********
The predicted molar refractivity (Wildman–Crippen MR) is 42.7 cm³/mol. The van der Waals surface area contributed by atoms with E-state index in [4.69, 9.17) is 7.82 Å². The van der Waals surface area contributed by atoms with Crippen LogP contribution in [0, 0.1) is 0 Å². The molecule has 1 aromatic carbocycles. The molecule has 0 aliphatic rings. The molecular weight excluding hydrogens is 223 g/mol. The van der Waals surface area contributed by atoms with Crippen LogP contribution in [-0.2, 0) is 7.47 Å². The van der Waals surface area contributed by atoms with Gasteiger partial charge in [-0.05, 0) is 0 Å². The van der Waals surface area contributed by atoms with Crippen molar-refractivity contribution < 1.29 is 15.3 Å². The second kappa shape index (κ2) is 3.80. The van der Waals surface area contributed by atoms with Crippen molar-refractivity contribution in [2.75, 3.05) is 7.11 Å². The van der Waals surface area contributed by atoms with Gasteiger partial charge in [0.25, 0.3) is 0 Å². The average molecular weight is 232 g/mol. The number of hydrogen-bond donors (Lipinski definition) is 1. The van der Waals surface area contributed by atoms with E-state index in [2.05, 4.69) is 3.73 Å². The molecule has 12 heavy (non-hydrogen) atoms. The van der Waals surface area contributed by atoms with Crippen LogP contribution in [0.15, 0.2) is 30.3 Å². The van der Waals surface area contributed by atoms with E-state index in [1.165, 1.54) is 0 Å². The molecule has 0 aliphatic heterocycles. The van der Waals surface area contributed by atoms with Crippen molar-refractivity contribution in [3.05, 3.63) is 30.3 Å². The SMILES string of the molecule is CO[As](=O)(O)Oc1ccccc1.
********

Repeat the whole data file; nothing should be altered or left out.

The predicted molar refractivity (Wildman–Crippen MR) is 42.7 cm³/mol. The van der Waals surface area contributed by atoms with E-state index in [4.69, 9.17) is 7.82 Å². The van der Waals surface area contributed by atoms with Crippen LogP contribution in [0, 0.1) is 0 Å². The molecule has 1 aromatic carbocycles. The molecule has 0 aliphatic rings. The molecular weight excluding hydrogens is 223 g/mol. The van der Waals surface area contributed by atoms with Crippen LogP contribution in [-0.2, 0) is 7.47 Å². The van der Waals surface area contributed by atoms with Gasteiger partial charge in [-0.05, 0) is 0 Å². The van der Waals surface area contributed by atoms with Crippen molar-refractivity contribution < 1.29 is 15.3 Å². The second kappa shape index (κ2) is 3.80. The van der Waals surface area contributed by atoms with Crippen molar-refractivity contribution in [2.75, 3.05) is 7.11 Å². The van der Waals surface area contributed by atoms with Gasteiger partial charge in [0.25, 0.3) is 0 Å². The average molecular weight is 232 g/mol. The number of hydrogen-bond donors (Lipinski definition) is 1. The van der Waals surface area contributed by atoms with E-state index in [2.05, 4.69) is 3.73 Å². The molecule has 12 heavy (non-hydrogen) atoms. The van der Waals surface area contributed by atoms with Crippen LogP contribution in [0.15, 0.2) is 30.3 Å². The van der Waals surface area contributed by atoms with E-state index in [1.165, 1.54) is 0 Å². The molecule has 0 aliphatic heterocycles. The van der Waals surface area contributed by atoms with Crippen molar-refractivity contribution in [3.05, 3.63) is 30.3 Å². The SMILES string of the molecule is CO[As](=O)(O)Oc1ccccc1.